So, there you have it. Some hillbilly has crawled out from under a rock and has found a way to enrich himself by using my reputation for his own gain.

The pathetic part about this whole thing is that some unsuspecting company executives (and their employees) may be thinking they're getting the real deal, when all they're getting is a pathetic poser.

Right now, I don't have the time to do anything other than to alert you about this subhuman who is profitting from my work and my successes in the field. However, perhaps some day when I'm bored I'll take the time to have an attorney send him a letter, or maybe I'll just jump on the bike and pay him a visit so we can have a little chat "mano a mano."

In the meantime, while his clients don't know he's not me, he does. And now you know what he is as well...0% man and 100% poser.

Sunday, November 4, 2007

An Intersting Couple of Weeks for Unions

It's been an interesting two weeks for unions around the country.

Within the last two weeks, union bosses with the United Auto Workers (aka the Union of Ailing Workplaces) trumpeted their new agreement with Chrysler stating things like:

"Jobs are protected in this contract, contrary to what people have been saying. There is a job security package in here" and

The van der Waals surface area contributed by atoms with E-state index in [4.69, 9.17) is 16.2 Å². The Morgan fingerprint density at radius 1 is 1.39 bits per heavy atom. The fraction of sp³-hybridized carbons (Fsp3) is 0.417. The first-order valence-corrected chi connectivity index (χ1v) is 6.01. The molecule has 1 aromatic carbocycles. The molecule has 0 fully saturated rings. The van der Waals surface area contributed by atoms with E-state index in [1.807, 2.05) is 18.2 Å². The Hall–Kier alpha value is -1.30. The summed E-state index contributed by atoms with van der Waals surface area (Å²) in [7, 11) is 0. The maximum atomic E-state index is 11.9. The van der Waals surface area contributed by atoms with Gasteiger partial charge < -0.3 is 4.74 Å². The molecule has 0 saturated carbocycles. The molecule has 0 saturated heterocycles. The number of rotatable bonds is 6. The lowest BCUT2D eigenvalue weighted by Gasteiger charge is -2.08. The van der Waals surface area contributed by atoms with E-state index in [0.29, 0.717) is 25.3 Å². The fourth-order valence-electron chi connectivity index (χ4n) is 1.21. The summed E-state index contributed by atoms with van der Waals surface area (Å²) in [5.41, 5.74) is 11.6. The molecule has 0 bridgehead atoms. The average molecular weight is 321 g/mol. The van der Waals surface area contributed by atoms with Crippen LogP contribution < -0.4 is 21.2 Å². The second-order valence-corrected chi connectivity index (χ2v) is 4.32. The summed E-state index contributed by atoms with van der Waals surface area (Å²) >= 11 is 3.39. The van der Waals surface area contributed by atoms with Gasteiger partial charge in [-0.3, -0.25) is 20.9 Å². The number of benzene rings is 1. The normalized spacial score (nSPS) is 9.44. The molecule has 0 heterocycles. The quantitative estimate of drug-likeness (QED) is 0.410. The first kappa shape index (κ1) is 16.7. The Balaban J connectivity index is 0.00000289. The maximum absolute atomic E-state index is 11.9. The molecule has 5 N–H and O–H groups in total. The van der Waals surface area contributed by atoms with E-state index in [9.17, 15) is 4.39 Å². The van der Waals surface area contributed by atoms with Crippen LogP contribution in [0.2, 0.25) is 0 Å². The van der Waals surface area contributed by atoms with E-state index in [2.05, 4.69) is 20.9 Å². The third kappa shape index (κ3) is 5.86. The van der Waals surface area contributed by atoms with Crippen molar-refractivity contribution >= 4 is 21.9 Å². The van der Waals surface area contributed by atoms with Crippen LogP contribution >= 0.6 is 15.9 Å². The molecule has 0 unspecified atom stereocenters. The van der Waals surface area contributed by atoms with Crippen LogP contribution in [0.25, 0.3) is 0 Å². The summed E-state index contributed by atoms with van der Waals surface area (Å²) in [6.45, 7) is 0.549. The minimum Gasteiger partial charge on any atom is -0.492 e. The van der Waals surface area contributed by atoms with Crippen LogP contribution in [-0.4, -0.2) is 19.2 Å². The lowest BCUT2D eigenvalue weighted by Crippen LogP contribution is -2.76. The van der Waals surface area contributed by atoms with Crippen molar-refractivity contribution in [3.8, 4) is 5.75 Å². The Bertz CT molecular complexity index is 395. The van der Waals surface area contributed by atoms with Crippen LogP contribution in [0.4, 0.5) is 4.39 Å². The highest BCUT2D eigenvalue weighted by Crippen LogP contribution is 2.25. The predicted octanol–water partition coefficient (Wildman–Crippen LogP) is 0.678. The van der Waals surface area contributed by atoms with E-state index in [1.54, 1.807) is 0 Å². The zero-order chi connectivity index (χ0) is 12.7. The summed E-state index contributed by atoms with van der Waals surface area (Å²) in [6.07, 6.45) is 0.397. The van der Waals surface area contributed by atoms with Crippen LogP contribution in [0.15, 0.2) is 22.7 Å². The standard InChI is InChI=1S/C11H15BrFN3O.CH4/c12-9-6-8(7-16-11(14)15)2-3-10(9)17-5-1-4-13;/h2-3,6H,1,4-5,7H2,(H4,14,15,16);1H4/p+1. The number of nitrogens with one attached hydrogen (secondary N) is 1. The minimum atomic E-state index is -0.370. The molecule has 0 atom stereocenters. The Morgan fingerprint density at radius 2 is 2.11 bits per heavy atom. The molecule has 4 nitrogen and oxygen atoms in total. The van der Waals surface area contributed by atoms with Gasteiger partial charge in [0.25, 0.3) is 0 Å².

"Once again, teamwork in the leadership and solidarity in the ranks has produced an agreement that protects jobs for our communities and also protects wages, pensions, and health care for our active and retired members."

However, after berating their disgruntled members into ratifying the contract, Chrysler announced last Thursday that is was cutting up to 12,100 jobs on top of the previously announced 13,000 jobs to be eliminated. That brings the total to about 25,000 jobs to be cut.
If that weren't bad enough for union bosses...

Over at the SEIU, security company Wackenhut has whacked the union with a RICO suit over the SEIU's "malicious, four-year, international corporate campaign to force Wackenhut to recognize the Union as the employees' bargaining representative while denying the employees their federal rights to free choice and a secret ballot election."

In SoCal...

After only a week and a half of striking, the Teamsters union caved-in to Waste Management and accepted the contract offered. Why? Well, when the union went out on strike last Monday, they vowed to fight the company to the bitter end. However, when the company advertised for permanent replacement drivers last Friday, "the workers got the crap scared out of them," and decided to return to work earlier this week.

For these and many more amusing news stories, go to